Friday, January 21, 2011

Better Photo Techniques Part #2 - Understanding ISO

2010 Vancouver Winter Olympics. A high ISO of 1600 was used to increase my shutter speed allowing me to shoot hand held in a dimly lit location.
Sun Set, North Vancouver. shot with an ISO of 100. The image is nice and smooth, no grain.
Sun Set at Coho Creek, North Vancouver, shot with an ISO of 100. to aid in a long exposure and help with low grain. Nice and smooth, great for printing!

Better Photo Techniques Part 2 - Understanding ISO

All of our digital cameras have an ISO setting, most point and shoot small cameras will decide this for you in automatic mode. If we are using cameras that will allow us to set the ISO to a desired number than we need to understand what ISO is in order to take full advantage of this feature. So what is ISO. ISO stands for International Standards Organization but more importantly what does it mean and how does it benefit us with our photography. For those of us who have shot film we may remember ASA, this was labeled on the film canister and it refers to the speed of the film, so ASA 100 film was a slow film and that meant longer exposure time and also cleaner smoother images. As the ASA of the film increased the film becomes faster and there for allows for faster shutter speeds especially in low light. This is beneficial for those shooting fast action sports or trying to shoot hand held in dimly lit environments such as concerts. So back to ISO on digital cameras, ISO is digital ASA and is by definition the film or in this case the camera sensor's sensitivity to light as it enters through the lens. Most digital cameras offer a wide ISO range usually from 100-6400. Like film the lower the ISO is set, the slower the shutter speed will be and vice versa, the higher the ISO is set the faster the shutter speed.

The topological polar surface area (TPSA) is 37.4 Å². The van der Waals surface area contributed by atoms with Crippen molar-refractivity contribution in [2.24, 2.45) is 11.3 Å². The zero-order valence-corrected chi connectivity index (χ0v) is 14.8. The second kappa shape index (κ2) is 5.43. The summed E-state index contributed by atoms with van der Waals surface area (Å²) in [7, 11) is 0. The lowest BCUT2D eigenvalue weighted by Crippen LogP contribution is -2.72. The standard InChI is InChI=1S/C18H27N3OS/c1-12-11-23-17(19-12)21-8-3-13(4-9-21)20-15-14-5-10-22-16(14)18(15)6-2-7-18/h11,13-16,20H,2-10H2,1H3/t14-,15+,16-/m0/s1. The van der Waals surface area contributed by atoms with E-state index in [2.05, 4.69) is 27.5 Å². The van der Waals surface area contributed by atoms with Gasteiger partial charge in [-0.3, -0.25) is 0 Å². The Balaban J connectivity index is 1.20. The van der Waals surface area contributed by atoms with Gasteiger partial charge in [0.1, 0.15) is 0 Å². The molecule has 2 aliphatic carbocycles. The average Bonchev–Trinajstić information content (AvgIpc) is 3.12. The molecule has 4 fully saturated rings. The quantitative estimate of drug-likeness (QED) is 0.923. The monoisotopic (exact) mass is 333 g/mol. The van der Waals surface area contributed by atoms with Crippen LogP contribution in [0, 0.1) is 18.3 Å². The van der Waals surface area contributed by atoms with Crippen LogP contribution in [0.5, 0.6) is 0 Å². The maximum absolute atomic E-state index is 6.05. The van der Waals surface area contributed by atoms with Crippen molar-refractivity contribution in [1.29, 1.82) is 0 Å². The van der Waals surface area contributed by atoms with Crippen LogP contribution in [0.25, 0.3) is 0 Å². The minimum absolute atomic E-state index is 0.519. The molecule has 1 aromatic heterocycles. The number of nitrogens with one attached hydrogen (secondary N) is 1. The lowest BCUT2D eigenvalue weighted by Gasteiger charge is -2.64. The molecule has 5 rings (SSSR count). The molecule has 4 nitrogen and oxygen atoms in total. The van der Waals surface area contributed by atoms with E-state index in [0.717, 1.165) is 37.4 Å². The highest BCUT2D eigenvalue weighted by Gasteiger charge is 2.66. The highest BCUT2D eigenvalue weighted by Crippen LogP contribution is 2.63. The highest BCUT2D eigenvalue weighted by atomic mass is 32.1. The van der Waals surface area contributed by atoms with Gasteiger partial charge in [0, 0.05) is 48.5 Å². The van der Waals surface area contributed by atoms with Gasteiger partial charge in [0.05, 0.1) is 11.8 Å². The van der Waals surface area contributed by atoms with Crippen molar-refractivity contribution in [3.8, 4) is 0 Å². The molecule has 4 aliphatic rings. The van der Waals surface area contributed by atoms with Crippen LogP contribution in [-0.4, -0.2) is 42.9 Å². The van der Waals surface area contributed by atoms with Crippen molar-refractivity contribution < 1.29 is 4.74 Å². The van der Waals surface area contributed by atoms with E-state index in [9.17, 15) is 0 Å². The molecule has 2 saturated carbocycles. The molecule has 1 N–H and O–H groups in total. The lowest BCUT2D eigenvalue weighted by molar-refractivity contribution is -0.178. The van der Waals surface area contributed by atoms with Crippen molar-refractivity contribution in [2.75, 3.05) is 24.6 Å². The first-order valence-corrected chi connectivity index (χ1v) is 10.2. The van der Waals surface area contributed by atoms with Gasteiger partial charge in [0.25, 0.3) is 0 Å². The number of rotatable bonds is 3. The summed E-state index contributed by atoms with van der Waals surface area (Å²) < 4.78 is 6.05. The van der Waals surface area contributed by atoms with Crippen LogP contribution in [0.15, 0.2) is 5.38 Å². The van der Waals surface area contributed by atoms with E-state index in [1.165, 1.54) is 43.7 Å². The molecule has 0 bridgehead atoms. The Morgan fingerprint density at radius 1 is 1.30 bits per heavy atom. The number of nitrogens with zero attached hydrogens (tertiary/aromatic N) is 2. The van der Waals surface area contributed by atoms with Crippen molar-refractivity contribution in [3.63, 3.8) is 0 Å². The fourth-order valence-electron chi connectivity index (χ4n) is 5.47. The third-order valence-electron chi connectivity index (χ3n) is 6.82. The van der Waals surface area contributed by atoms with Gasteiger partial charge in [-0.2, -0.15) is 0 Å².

There are advantages to using your ISO correctly for instance if you are shooting a land scape and a slow shutter is required than a low ISO of 100 will help you with two critical things, the first is a slow shutter and second is silky smooth grain free images, great for print! On the other hand if you need a faster shutter speed for shooting hand held in low light or you may need to speed up your exposure to stop an action shot than you can increase your ISO but be warned on any camera with exception to the highest level pro body's you will start to see visible grain, usable yes but weak when it comes to printing. The Tip here is to shoot at the lowest ISO possible unless the situation demands an increase of shutter speed. ISO from 100 to 400 is recommended!

I know I said that Part 2 would be Depth of Field but this topic was on my mind, so the D.O.F.
will be covered in part 3. Hope you enjoy and can use the tips when out shooting your own photos!

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